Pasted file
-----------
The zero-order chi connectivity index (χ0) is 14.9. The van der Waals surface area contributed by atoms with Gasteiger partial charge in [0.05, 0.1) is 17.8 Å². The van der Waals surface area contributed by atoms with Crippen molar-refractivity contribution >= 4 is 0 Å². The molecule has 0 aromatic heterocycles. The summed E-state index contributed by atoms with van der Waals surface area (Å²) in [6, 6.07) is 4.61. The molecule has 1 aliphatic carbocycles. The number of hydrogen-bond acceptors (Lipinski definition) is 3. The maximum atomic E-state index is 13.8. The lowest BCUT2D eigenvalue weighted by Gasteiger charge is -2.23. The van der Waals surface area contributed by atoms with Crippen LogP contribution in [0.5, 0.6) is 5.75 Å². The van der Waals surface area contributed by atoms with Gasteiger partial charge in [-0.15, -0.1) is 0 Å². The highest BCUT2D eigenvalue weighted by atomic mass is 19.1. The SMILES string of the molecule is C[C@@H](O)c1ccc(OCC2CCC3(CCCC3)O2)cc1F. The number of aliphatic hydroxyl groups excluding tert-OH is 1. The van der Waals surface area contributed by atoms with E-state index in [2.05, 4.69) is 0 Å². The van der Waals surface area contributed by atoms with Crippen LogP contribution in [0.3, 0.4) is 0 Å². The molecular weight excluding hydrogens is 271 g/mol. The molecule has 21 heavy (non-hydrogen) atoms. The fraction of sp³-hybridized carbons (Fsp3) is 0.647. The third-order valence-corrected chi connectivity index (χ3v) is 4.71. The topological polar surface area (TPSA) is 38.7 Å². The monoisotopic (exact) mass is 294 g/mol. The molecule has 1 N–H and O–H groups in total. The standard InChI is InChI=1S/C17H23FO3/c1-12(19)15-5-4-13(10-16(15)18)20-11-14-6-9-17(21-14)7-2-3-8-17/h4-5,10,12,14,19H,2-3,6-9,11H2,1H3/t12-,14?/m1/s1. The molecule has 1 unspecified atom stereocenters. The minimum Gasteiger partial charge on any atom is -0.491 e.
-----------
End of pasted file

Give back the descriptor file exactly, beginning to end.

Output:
The zero-order chi connectivity index (χ0) is 14.9. The van der Waals surface area contributed by atoms with Gasteiger partial charge in [0.05, 0.1) is 17.8 Å². The van der Waals surface area contributed by atoms with Crippen molar-refractivity contribution >= 4 is 0 Å². The molecule has 0 aromatic heterocycles. The summed E-state index contributed by atoms with van der Waals surface area (Å²) in [6, 6.07) is 4.61. The molecule has 1 aliphatic carbocycles. The number of hydrogen-bond acceptors (Lipinski definition) is 3. The maximum atomic E-state index is 13.8. The lowest BCUT2D eigenvalue weighted by Gasteiger charge is -2.23. The van der Waals surface area contributed by atoms with Crippen LogP contribution in [0.5, 0.6) is 5.75 Å². The van der Waals surface area contributed by atoms with Gasteiger partial charge in [-0.15, -0.1) is 0 Å². The highest BCUT2D eigenvalue weighted by atomic mass is 19.1. The SMILES string of the molecule is C[C@@H](O)c1ccc(OCC2CCC3(CCCC3)O2)cc1F. The number of aliphatic hydroxyl groups excluding tert-OH is 1. The van der Waals surface area contributed by atoms with E-state index in [2.05, 4.69) is 0 Å². The van der Waals surface area contributed by atoms with Crippen LogP contribution in [0.3, 0.4) is 0 Å². The molecular weight excluding hydrogens is 271 g/mol. The molecule has 21 heavy (non-hydrogen) atoms. The fraction of sp³-hybridized carbons (Fsp3) is 0.647. The third-order valence-corrected chi connectivity index (χ3v) is 4.71. The topological polar surface area (TPSA) is 38.7 Å². The monoisotopic (exact) mass is 294 g/mol. The molecule has 1 N–H and O–H groups in total. The standard InChI is InChI=1S/C17H23FO3/c1-12(19)15-5-4-13(10-16(15)18)20-11-14-6-9-17(21-14)7-2-3-8-17/h4-5,10,12,14,19H,2-3,6-9,11H2,1H3/t12-,14?/m1/s1. The molecule has 1 unspecified atom stereocenters. The minimum Gasteiger partial charge on any atom is -0.491 e.